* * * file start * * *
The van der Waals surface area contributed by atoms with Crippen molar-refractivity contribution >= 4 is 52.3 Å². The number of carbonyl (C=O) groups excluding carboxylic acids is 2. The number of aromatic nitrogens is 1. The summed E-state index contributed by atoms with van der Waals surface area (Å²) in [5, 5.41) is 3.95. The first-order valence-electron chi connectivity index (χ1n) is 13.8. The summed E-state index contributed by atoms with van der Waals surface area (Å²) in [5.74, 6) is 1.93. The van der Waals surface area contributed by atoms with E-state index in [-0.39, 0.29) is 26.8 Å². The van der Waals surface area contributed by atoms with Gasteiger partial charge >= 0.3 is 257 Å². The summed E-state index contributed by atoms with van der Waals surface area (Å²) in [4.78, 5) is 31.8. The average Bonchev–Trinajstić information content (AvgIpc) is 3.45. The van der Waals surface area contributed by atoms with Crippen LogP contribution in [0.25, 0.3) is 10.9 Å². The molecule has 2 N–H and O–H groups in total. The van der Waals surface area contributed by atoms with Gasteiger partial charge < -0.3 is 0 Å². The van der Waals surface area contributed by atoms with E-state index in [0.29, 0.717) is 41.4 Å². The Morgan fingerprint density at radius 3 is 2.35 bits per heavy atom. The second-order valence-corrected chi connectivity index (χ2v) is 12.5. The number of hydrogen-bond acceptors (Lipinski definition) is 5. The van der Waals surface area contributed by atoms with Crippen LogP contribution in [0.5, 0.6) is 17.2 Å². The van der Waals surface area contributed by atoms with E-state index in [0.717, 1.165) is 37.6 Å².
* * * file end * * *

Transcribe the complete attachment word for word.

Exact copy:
The van der Waals surface area contributed by atoms with Crippen molar-refractivity contribution >= 4 is 52.3 Å². The number of carbonyl (C=O) groups excluding carboxylic acids is 2. The number of aromatic nitrogens is 1. The summed E-state index contributed by atoms with van der Waals surface area (Å²) in [5, 5.41) is 3.95. The first-order valence-electron chi connectivity index (χ1n) is 13.8. The summed E-state index contributed by atoms with van der Waals surface area (Å²) in [5.74, 6) is 1.93. The van der Waals surface area contributed by atoms with E-state index in [-0.39, 0.29) is 26.8 Å². The van der Waals surface area contributed by atoms with Gasteiger partial charge >= 0.3 is 257 Å². The summed E-state index contributed by atoms with van der Waals surface area (Å²) in [4.78, 5) is 31.8. The average Bonchev–Trinajstić information content (AvgIpc) is 3.45. The van der Waals surface area contributed by atoms with Crippen LogP contribution in [0.25, 0.3) is 10.9 Å². The molecule has 2 N–H and O–H groups in total. The van der Waals surface area contributed by atoms with Gasteiger partial charge < -0.3 is 0 Å². The van der Waals surface area contributed by atoms with E-state index in [0.29, 0.717) is 41.4 Å². The Morgan fingerprint density at radius 3 is 2.35 bits per heavy atom. The second-order valence-corrected chi connectivity index (χ2v) is 12.5. The number of hydrogen-bond acceptors (Lipinski definition) is 5. The van der Waals surface area contributed by atoms with Crippen LogP contribution in [0.5, 0.6) is 17.2 Å². The van der Waals surface area contributed by atoms with E-state index in [0.717, 1.165) is 37.6 Å².